With more than 170 million Skype users worldwide, Microsoft is betting its newest acquisition will help expand its mobile presence and appeal to corporate users of video and voice communications.
Microsoft CEO Steve Ballmer says it is the biggest deal yet in the company's 36-year history. "This is a big day for Skype; this is a big day for Microsoft. We're adding a new division and a new promise to our customers, the promise of universal next generation communications," he said.
But at $8.5 billion, analysts say it is a hefty price tag for a popular but money losing Internet phone and video-conferencing service.
PC Magazine executive editor Dan Costa believes Microsoft had to move quickly after reports that Skype was also entertaining offers from Google and Facebook. "I think Microsoft paid to keep competitors away. I think there were lots of companies that were interested in this. A lot of people say Google was looking at buying it, so I think Microsoft paid a premium in order to make sure they got the prize that they wanted," he said.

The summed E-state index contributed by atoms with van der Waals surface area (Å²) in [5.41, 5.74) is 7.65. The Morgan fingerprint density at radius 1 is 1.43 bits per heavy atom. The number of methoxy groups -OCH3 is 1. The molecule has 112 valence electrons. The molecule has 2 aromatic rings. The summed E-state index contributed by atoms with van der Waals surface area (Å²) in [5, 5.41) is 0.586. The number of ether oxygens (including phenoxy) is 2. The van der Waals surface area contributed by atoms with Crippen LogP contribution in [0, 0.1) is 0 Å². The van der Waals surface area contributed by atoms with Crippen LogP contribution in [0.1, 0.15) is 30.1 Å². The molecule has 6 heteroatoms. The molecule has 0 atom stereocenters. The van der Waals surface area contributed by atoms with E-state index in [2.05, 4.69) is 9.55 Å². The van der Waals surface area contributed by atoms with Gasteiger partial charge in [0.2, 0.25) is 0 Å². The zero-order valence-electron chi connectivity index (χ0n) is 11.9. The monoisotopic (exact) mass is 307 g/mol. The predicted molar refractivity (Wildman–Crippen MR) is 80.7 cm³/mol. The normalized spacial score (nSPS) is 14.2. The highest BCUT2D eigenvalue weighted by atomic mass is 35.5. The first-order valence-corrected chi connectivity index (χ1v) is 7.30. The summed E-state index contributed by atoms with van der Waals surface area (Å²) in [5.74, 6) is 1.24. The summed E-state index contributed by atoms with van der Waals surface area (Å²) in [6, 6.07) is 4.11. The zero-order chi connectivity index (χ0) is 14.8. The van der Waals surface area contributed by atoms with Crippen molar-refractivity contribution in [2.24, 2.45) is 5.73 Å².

Despite doubling sales and profits over the last eight years, Microsoft stock has mostly languished as investors worried about the software giant's ability to counter new rivals.
But Costa says the acquisition should help Microsoft expand its user-based applications. "I imagine at some point we are going to see it built into Windows 7. So you are going to see a lot more people with Skype connections. And the way these network tools work, the more people that have the service, the more valuable it is," he said.
Skype CEO Tony Bates will continue to run European operations for the Luxembourg-based company. He says the multi-billion dollar deal reflects the importance Microsoft places on gaining new customers and platforms. "The exciting opportunity is ahead of us in terms of the way that we can interact with the key assets of Microsoft, whether it's Xbox Live, whether it's some of the end devices. The commitment from Microsoft to support multi-platform clients, whether that be Microsoft end-point clients or other end-point clients is absolutely critical," he said.
Some investors have already expressed skepticism, pushing Microsoft shares down -- more than one percent. Regulators have until the end of the year to approve the deal.